But a court fight appears to be no longer necessary for the Barr subpoena — at least for the time being — as a result of the agreement the committee struck with the Justice Department. The details of which documents would be provided to the committee were not disclosed, but Nadler said the agreement would allow all Judiciary Committee members to see “Robert Mueller’s most important files … providing us with key evidence that the Special Counsel used to assess whether the President and others obstructed justice or were engaged in other misconduct.”
“These documents will allow us to perform our constitutional duties and decide how to respond to the allegations laid out against the President by the Special Counsel,” Nadler said.
In a letter last month, Nadler said he was willing negotiate over the scope of the subpoena and accept a smaller subset of documents out of Mueller’s evidence, including FBI summaries of key interviews with witnesses. The Justice Department responded it would also be willing to negotiate so long as the House called off its contempt vote against Barr.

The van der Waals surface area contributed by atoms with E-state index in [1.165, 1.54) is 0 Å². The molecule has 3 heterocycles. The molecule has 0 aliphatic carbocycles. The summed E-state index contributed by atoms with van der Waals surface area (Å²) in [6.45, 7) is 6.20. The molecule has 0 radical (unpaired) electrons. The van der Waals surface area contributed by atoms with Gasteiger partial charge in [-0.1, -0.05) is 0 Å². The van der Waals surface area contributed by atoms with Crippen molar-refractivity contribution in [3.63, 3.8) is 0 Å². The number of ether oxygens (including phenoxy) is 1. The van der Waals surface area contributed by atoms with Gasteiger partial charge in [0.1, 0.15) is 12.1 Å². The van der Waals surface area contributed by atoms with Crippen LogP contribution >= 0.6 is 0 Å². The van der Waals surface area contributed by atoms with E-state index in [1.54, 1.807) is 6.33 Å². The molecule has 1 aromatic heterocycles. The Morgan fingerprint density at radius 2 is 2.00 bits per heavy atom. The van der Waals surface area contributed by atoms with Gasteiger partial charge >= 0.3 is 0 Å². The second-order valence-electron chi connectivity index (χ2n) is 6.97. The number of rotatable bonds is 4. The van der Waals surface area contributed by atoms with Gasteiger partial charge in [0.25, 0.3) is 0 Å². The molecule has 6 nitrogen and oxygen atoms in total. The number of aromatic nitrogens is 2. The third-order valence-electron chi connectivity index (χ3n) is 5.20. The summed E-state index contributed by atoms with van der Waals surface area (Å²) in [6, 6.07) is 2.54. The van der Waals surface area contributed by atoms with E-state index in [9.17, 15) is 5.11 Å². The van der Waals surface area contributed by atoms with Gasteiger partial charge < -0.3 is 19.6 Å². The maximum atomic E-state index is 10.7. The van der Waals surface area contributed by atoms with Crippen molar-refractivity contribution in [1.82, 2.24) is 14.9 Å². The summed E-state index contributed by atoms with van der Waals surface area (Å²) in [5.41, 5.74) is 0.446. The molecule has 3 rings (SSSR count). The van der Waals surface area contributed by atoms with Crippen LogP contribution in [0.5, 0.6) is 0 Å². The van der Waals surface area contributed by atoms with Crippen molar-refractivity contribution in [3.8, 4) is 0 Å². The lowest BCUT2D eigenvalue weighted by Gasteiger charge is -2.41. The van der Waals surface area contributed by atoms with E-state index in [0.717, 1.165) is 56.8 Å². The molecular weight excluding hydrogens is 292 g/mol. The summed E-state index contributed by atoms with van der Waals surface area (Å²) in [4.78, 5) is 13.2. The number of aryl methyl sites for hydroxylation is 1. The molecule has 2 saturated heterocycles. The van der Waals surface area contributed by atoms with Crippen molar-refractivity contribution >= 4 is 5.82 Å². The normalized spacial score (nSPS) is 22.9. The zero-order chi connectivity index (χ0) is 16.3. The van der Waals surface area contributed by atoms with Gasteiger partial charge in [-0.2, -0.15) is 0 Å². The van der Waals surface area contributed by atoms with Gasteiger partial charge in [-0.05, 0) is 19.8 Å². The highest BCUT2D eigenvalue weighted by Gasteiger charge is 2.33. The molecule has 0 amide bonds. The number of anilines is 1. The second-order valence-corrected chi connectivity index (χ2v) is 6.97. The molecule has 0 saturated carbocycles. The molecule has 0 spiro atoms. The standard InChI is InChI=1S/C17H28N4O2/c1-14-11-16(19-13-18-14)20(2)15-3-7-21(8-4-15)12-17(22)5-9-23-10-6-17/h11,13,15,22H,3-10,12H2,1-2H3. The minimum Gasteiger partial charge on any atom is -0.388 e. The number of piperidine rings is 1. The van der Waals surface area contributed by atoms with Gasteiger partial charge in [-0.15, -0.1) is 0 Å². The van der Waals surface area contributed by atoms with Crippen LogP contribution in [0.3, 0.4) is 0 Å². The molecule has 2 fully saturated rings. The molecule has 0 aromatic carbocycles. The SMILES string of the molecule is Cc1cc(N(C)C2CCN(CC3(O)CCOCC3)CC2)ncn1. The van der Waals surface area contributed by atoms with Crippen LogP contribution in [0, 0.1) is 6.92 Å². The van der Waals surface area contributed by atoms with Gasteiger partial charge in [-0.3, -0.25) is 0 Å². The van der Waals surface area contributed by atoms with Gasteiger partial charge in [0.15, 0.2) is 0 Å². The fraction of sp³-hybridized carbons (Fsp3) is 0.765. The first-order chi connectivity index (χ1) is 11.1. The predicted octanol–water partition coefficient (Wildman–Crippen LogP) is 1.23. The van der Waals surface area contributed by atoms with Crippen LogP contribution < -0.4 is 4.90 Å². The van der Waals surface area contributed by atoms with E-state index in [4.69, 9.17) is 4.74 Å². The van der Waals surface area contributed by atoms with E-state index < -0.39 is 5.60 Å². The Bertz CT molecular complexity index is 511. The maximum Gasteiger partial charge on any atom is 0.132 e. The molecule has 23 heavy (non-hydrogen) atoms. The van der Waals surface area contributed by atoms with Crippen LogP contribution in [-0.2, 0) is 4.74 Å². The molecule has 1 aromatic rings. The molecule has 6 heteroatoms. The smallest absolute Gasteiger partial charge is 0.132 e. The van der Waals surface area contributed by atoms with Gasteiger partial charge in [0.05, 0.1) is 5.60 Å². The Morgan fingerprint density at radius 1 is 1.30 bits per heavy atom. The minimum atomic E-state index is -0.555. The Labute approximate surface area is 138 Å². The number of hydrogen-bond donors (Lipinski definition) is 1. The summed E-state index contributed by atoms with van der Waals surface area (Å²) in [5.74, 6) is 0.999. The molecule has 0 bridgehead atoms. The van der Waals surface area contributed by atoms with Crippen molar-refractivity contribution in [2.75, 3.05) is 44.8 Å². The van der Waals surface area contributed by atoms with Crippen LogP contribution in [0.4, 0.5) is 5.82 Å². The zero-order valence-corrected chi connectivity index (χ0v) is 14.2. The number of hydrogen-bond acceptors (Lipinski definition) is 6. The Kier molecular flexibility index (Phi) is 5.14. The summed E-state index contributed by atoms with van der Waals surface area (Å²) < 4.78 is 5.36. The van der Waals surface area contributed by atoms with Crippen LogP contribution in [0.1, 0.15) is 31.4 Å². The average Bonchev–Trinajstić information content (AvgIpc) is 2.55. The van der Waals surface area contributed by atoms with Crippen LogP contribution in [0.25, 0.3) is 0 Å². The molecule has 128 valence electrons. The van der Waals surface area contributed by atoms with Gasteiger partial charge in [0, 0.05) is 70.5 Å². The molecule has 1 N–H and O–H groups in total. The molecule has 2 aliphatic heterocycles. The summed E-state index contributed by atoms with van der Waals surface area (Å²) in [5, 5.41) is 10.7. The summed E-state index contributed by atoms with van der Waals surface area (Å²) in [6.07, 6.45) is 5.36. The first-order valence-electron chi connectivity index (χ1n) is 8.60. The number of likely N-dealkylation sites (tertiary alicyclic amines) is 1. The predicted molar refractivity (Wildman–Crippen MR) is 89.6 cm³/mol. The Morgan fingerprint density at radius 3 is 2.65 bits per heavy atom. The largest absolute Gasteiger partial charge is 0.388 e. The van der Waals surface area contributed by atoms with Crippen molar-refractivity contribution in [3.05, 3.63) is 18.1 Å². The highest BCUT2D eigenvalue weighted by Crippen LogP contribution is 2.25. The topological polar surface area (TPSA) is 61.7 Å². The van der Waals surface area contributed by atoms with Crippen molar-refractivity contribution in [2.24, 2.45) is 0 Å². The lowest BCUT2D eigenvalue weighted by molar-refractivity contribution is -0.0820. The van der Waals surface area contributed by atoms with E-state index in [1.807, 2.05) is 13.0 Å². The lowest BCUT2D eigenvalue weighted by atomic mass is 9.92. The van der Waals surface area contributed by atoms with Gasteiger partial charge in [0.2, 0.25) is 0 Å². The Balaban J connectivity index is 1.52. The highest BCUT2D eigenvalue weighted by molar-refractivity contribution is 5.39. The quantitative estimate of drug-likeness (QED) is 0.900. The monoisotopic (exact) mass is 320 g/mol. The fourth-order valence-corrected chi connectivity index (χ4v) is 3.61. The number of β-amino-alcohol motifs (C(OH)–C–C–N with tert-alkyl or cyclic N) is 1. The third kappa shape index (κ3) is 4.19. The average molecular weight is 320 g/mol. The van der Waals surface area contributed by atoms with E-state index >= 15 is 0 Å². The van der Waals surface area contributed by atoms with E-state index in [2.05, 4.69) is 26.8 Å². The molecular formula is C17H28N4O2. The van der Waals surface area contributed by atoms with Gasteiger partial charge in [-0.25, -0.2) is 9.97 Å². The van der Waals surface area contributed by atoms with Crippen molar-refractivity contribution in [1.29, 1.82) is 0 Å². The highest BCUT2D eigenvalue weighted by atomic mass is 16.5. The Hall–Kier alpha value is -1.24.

Nadler said in the statement that he would “hold the criminal contempt process in abeyance for now” as a result of the agreement. But House Democrats were not voting on Tuesday on a criminal contempt citation against Barr — they have drafted a resolution to go to court under the so-called civil contempt process to enforce their subpoenas of Barr and McGahn.
Nadler said that vote would still happen on Tuesday, pointing to the fact that the resolution also included language authorizing court action against McGahn.
He said as long as the Justice Department “proceeds in good faith” there would be no further steps taken against Barr, but added: “If important information is held back, then we will have no choice but to enforce our subpoena in court and consider other remedies.”
CNN has reached out to the Justice Department for comment.
CNN’s Laura Jarrett contributed to this report.